Tuesday, October 03, 2006

American Protestantism: A New Paradigm

After highlighting the traditional nomenclature with which American Protestantism is usually characterized ("liberal" vs. "evangelical"), D.G. Hart argues that these categories, like King Belshazzar's reign, have been "weighed in the balances and found wanting."

A better way to divide American Protestants, Hart argues, is between "pietists" and "confessionalists" (with both liberals and evangelicals falling into the former category). Hart writes:
"The two-party [liberal/evangelical] interpretation lacks nuance and so lumps together disparate Protestant communions on the basis of a slim set of criteria, such as conversion and social activism. Such a minimalist approach to the various denominations of Protestantism, in turn, ignores such historically important aspects of Christianity as liturgy, creeds, catechesis, preaching, sacraments, ordination, and church government. Ironically, by overlooking these churchly dimensions, the standard approaches to American Protestantism miss what may in fact be a more significant division in Unites States religion -- namely, between believers who distinguish the essence of Christianity from the external practices and observances of it (i.e., pietists) and those who refuse to make such a distinction (i.e., confession-alists)." (D.G. Hart, The Lost Soul of American Protestantism, xxvii, emphasis added).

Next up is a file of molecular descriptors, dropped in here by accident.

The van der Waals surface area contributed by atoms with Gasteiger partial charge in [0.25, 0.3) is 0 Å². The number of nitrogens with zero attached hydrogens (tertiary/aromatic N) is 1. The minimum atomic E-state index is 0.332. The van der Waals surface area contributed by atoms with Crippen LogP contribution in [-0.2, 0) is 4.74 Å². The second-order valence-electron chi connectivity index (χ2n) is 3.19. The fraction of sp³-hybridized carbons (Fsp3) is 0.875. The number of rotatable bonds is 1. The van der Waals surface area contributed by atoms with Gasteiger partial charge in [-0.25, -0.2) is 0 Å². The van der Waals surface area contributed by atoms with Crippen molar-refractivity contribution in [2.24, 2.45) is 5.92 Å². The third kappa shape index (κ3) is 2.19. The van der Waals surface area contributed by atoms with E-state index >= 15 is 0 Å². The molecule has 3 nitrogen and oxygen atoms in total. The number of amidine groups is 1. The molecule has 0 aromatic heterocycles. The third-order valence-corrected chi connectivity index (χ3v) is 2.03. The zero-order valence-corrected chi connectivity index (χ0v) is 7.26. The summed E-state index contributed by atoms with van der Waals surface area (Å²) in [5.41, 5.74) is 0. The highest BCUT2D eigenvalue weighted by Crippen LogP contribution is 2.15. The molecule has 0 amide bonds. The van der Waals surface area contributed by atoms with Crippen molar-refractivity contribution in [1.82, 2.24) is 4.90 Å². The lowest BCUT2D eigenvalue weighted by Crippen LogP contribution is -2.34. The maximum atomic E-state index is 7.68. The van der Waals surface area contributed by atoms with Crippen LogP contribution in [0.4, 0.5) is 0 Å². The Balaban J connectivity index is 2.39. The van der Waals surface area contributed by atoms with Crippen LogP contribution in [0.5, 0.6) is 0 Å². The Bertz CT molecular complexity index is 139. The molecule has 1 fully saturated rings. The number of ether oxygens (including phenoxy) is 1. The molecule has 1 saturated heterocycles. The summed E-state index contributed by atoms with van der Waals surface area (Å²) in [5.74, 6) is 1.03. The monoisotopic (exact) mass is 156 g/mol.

So according to Hart's schema, the agreement that confessional churches have with evangelicals on issues such as the inspiration of Scripture and the diety of Christ is less significant than the disagreement they have over just about everything else.

How does this paradigm play into our discussion concerning the attitude of Refomed believers toward evangelicals? Toward Lutherans? Toward proponents of the New Perspective on Paul?